A couple weeks ago, Charlie, my step daughter, had a volleyball tournament. I showed up a little late because Jackson had a pine derby race beforehand. Anyone who has been to a volleyball tournament knows that there is a lot of down time. During this time, the girls usually eat, mess around and just have fun. The parents usually talk and catch up. You know? All the normal things that people do at events like these. At this particular event, I started chatting with another mom. She was super nice and we talked for a long time, laughing and actually enjoying each other’s company. You’re probably wondering why I’m telling you such a boring story. Here’s why this is story is so important and why it stands out. It was the FIRST time a mom at one of these events had talked to me. This was the first time I wasn’t treated like the step mom or the “other woman” (which I’m not!). I’ve been attending all of Charlie’s sporting events (unless I was in labor) since she was 3. Soccer games, gymnastics, softball, volleyball… And it took 10 years for a mom to actually talk to me!
What I am about to write is going to really piss some people off. I’m not going to apologize because this is the truth that I am living and what I have experienced as a step mom. Being a step mom is LONELY!! First of all, before having your own biological children, other parents don’t actually see you as a parent. I can’t tell you how often I would participate in a conversation about parenting and a friend would turn to me and say “you’re so lucky you don’t have to deal with this yet because you don’t have children”. Knife. To. The. Heart. What people don’t realize is that being a step parent is just as hard as being a parent and often times harder.
My step daughter is 13. She’s been attending the same school since she was in kindergarten. When Joe and I were first dating and married, I gave a serious effort into meeting Charlie’s classmate’s parents. I attended school events, sporting events, club events, you name it. I put myself out there and would nervously approach other moms and try to have conversations with them. I can count on one hand (without all the fingers on that hand) how many times the moms would actually respond and engage in conversation with me. They would look at me like I was crazy or like they were betraying Charlie’s mom’s friendship. Here’s the thing, I NEVER did anything wrong. I wasn’t the other woman. I hadn’t broken up the marriage. In fact, Joe didn’t do anything wrong either, his ex-wife wanted the divorce. I met Joe after his divorce, fell in love with him and Charlie and wanted to do what was best for Charlie. So there was really no reason for anyone to treat me like I was the other woman. Every year, Joe would give my contact information to the school office so they could include me on the school email list. After all, I was actively part of Charlie’s life and would need to know the schedule and happenings of the school. EVERY year they didn’t put me on the list. EVERY YEAR!!!!! So every week for the last 9 years, Joe forwards the weekly email to me so that I know what is going on. Charlie has a friend, a supposed best friend. This girl’s mom is very good friends with Charlie’s mom. Knowing that Charlie wanted to hang out with her best friend on the weekend, I reached out to the best friend’s mom and asked if her daughter could come over and play. Four times she said no and after that she actually just stopped responding. When Charlie was in Gymnastics, I took her to a practice. One of her friends from school attended the same practice and the mom was there. Now, that particular day I had had a pretty rough day at work (almost every day as an intensive special ed teacher is rough). I was zoning out and the other mom walked by me and muttered under her breath “you can try smiling”. Uuuuuummmm, ok!!! You guys! I consider myself a pretty nice, fun person. I don’t think I’m a bitch. I try to be outgoing and make people feel at ease in awkward situations like these. I know it isn’t easy attending events when both sets of parents are there. I know the teacher is uncomfortable at Back to School Night or conferences of the Science Fair when we are all there. I get it!! But does that give you permission to be rude?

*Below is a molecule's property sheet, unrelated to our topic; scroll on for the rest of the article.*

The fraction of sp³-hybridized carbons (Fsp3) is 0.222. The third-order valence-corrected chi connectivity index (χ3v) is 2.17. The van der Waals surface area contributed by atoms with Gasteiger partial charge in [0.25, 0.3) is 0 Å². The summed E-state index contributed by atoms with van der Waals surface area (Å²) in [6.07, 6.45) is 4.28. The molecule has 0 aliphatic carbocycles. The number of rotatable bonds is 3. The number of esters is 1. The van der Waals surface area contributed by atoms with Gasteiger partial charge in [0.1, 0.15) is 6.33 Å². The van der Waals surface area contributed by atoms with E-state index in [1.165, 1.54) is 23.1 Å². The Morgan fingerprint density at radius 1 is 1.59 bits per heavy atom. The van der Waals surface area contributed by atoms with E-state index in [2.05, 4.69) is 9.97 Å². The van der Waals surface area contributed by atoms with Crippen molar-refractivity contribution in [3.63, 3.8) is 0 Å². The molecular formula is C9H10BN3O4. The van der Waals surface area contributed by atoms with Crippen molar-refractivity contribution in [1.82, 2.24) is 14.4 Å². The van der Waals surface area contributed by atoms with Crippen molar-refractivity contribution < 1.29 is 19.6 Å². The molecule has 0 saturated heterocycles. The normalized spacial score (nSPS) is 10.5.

So, here’s the reason why I’m writing this. We all know someone who is divorced. We all are in situations where there are step parents. Go talk to them! Include them. Trust me, they feel more awkward than you do. If a step parent is attending all of those events, knowing that they are going to be looked at rudely, knowing that there might be some engagement with the ex that is uncomfortable, knowing that they are going to be ignored, and yet they are still there, they are good people. They are trying to do what is best for the child and make the best out of a hard situation. So please, go up to them. Engage in a conversation. Talk to them like they are normal, because they are. They did not want to be in this situation, they just are and all they want is to be treated like a parent.
I'm an average girl who has discovered her passion for self-development after warrioring (yes, it's a word) through 6 miscarriages. I took that passion and applied it to helping others find their passions through High Performance Coaching. Boy mom to two "energetic boys" and navigating the art of being a step mom to a teenage girl, all while working daily on maintaining an authentic relationship with the best husband around. Sometimes mindful. Sometimes a runner. Always a little crazy!